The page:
This is a big shift in mindset that we only just started down. The product that we are building is the same product that users are using. But note that other software projects do this. Some are small, some are big. Some are on the web, and some are operating systems. If they can do it, so can we.

== Isn't this proposal just a proposal to go a 2 year cadence? ==

 * [rickspencer3]
    I think this perspective makes sense if we think that we cannot deliver enough quality between the LTS to make Ubuntu generally useful for people who use the Interim releases today. Otherwise, we will have monthly cadence for planning, and some users will use that cadence for updates. We will have a daily cadence for quality, though.

== Isn't changing our release heuristics incredibly risky? Won't we shed users? ==

 * [rickspencer3]
    Risk aversion is a personal thing. The risk I am worried about is that don't effectively shift our focus to creating a Converged OS and someone else will get there first. I think we should be marshalling all of our forces to gain that high ground, and shouldn't risk losing it because we aren't prepared to change the way we do things.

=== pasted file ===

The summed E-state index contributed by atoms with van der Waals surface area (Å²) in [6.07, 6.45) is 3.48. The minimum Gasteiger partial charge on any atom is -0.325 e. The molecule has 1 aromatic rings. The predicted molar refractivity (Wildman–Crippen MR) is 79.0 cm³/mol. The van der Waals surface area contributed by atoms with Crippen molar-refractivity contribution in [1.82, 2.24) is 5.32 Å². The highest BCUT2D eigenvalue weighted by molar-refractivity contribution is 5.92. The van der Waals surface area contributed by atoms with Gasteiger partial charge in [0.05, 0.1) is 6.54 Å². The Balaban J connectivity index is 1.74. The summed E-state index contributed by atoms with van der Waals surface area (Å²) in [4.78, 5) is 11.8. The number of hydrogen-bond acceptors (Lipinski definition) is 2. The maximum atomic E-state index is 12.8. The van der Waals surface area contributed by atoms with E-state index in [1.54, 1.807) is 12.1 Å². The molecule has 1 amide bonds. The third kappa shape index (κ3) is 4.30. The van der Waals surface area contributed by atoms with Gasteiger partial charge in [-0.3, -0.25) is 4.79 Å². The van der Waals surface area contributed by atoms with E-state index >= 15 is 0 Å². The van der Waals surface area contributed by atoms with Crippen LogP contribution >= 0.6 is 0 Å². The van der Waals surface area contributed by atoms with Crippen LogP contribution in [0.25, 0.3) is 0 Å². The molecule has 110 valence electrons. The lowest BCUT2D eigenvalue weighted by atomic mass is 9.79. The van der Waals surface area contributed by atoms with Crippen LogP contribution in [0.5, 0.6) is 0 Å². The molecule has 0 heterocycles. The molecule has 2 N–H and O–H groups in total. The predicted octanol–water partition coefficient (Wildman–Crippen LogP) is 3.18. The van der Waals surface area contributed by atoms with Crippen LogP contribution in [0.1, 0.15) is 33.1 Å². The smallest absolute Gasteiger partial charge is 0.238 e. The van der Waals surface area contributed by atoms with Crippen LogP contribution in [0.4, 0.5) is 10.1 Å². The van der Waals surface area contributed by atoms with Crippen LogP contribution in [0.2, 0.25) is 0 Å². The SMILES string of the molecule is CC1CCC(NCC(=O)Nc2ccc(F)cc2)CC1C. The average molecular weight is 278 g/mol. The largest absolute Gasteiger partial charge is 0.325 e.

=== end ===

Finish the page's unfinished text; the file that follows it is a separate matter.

== What about flavors? ==

 * [rickspencer3]
    In my original mental model, this wasn't much of a problem. The flavors just use an LTS for their LTS users, and the non-LTS release for those who currently use the Interim release. However, my mental model was wrong, because this does not actually allow some of the flavors to address their mission. If their mission is to deliver a stable upstream every six months on a stable base, they won't have a new stable based every 6 months to build on.<<BR>>